Summerspeaker - May 3, 2011

Many struggle to understand Dale Carrico. Ey has a long
history of involvement with transhumanist/Singularitarians/Robot Cultists.
Anissimov self-describes as a Bill Clinton/Tony Blair moderate.

jose garcia - May 6, 2011

The fact that Singularitarians are politically conservative
shouldn’t surprise, it makes perfect sense. Some of them are
practically Neo Nazi. Stay the course, keep the empire going,
keep destroying the environment, we’ll solve all our problems
in the future. Don’t worry about the people oppressed by our
puppet dictators, we’ll upload their grandchildren... maybe.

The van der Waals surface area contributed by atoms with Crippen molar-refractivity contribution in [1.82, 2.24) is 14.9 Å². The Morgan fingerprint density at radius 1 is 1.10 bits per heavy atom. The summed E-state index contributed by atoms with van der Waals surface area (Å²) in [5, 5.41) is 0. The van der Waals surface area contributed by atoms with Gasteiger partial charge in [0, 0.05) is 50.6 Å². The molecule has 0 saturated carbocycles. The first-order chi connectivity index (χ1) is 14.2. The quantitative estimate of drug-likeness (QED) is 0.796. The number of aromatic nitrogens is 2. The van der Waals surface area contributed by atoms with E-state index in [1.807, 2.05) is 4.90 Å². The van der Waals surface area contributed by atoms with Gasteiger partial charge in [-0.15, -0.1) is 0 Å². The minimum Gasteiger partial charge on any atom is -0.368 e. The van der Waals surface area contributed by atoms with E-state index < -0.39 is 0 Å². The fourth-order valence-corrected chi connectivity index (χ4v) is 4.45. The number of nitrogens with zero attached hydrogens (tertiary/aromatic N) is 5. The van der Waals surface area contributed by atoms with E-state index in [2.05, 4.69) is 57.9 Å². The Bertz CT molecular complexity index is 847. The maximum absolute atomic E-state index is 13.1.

Summerspeaker - May 6, 2011

Indeed. That’s the obvious implication of Kurzweil’s thought
in particular. It’s the same old progress story. Shut up and keep
working, you’ll get to heaven/get rich soon enough.

jimf said...

Of course, the above reservations (about the conservative/reactionary
tendencies of >Hism -- even tending towards totalitarian
rigidity, the longing to be parented by a Robot God;
together with >Hism's amenability to exploitation by
incumbent political and economic interests -- don't let big
bad government regulate away our shot at the Singularity:
vote Republican!) are **precisely** your own primary objections
to >Hism as an "ideology".

Poor "Summerspeaker" just can't get past your insistence that
the certainty that ve (and everybody else currently alive on
the planet) is going to die, is in fact the current scientific consensus,
and that that consensus is unlikely to change any time soon,
whatever Ray Kurzweil & Terry Gross, Aubrey de Grey, or